Already over-extended, Australia’s privacy commissioner takes on behemoth Facebook


The action against Facebook, announced by Falk this week, looms as a real test of Australia’s privacy laws and whether the commissioner has the teeth to deal with personal data issues that have become increasingly important in the online era.

Illustration: Matt DavidsonCredit:

What does she do?

Privacy has emerged as a growing issue in the era of digital platforms and, last year, Falk’s office received a $25 million boost for handling of privacy complaints and enforcement. Her agency has the power to scrutinise organisations’ privacy protections, investigate possible breaches of privacy laws and seek penalties and policy changes from companies.

In a Senate committee hearing earlier this month, Falk said her office was dealing with a significant increase in privacy complaints from Australians. “Aside from a heightened community awareness of privacy issues, personal information is really what is driving the digital economy,” she said.

In another of the office’s key areas of responsibility, freedom of information, the office has faced ongoing concerns about long waits for reviews on freedom of information decisions by government agencies. Falk spoke to the Senate committee about the massive increase in cases coming before her office and the “challenge that arises with a considerable increase in the workload of the office and the issues that that raises”.

When the former Labor government overhauled the agency and freedom of information laws in 2010, it introduced three roles at the top of the office: information commissioner, privacy commissioner and freedom of information commissioner. In 2014, the Coalition government attempted to abolish the office altogether but was thwarted in the Senate. The office, however, had its funding cut to the point that its commissioners were working from home. With the funding partly restored in 2016, the agency has maintained the one commissioner model and critics have said it is on “life support”.

The commissioner has alleged the personal data of Facebook users was disclosed for purposes other than those for which it was collected.

The commissioner has alleged the personal data of Facebook users was disclosed for purposes other than those for which it was collected.Credit:Bloomberg

What did she do this week?

Falk announced a Federal Court action against Facebook over its role in the Cambridge Analytica scandal that hit global headlines in 2018. The information commissioner is seeking to hold the social media giant to account for allowing users’ personal data to fall into the hands of data science firm Cambridge Analytica. Falk said the data of 311,127 Australians was compromised.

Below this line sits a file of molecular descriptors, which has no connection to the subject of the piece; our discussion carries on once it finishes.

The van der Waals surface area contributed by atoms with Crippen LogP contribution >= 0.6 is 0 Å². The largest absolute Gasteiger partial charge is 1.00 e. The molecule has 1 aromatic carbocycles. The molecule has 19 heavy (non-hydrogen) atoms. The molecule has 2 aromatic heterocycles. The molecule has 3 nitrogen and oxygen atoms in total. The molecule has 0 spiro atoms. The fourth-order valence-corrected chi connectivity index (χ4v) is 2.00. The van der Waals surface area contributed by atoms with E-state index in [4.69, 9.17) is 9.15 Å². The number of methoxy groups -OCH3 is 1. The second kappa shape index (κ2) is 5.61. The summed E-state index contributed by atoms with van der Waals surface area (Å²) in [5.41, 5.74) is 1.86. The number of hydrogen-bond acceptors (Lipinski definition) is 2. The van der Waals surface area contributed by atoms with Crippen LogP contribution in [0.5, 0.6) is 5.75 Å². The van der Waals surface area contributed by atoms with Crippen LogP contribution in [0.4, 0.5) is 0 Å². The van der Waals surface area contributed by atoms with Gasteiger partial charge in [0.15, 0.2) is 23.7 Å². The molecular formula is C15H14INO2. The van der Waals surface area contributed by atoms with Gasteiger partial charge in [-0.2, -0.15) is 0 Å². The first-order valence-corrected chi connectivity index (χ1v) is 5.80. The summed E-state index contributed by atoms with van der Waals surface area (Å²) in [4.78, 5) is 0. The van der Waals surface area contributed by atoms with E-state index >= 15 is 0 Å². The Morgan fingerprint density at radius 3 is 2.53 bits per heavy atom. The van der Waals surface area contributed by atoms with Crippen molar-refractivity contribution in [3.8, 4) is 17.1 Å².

She accused Facebook of “serious and/or repeated interferences” with user privacy. The main alleged breach of privacy laws was personal data being disclosed for purposes other than those for which it was collected, which Falk said left the information “exposed to be sold and used for purposes including political profiling, well outside users’ expectations”.

Why is this important?

The legal action looms as a high-stakes test for Facebook and for the Australian people. There is the financial angle: under the laws in place at the time of the breach, companies can be charged $1.7 million for privacy breaches. The court will be in a position to treat the 311,000 alleged breaches collectively or as individual infractions. If it chose the latter, Facebook’s fine could run into the billions. In the United States, where 70 million people had their data accessed, Facebook reached a $US5 billion ($7.1 billion) settlement with the Federal Trade Commission. In Britain, where 1.1 million people were affected, Facebook paid a £500,000 ($905,000) fine in 2018.

It’s also a test of Australia’s privacy laws and Falk’s office itself. In the announcement of the legal action, Falk pointed to “systemic failures to comply with Australian privacy laws by one of the world’s largest technology companies”. Personal data has made companies like Facebook and Google enormously rich and powerful, giving them market dominance that governments around the world are now trying to grapple with.

The penalties and enforcement powers to deal with privacy breaches in Australia have been increased since the Cambridge Analytica scandal. And, following the competition and consumer watchdog’s landmark digital platforms inquiry, the government committed to a further review of privacy laws to “empower consumers” and protect their data while also looking after national economic interests. The outcome of the legal offensive against Facebook is sure to influence the future of this era-defining policy challenge, which Falk says is at a “pivotal point”.

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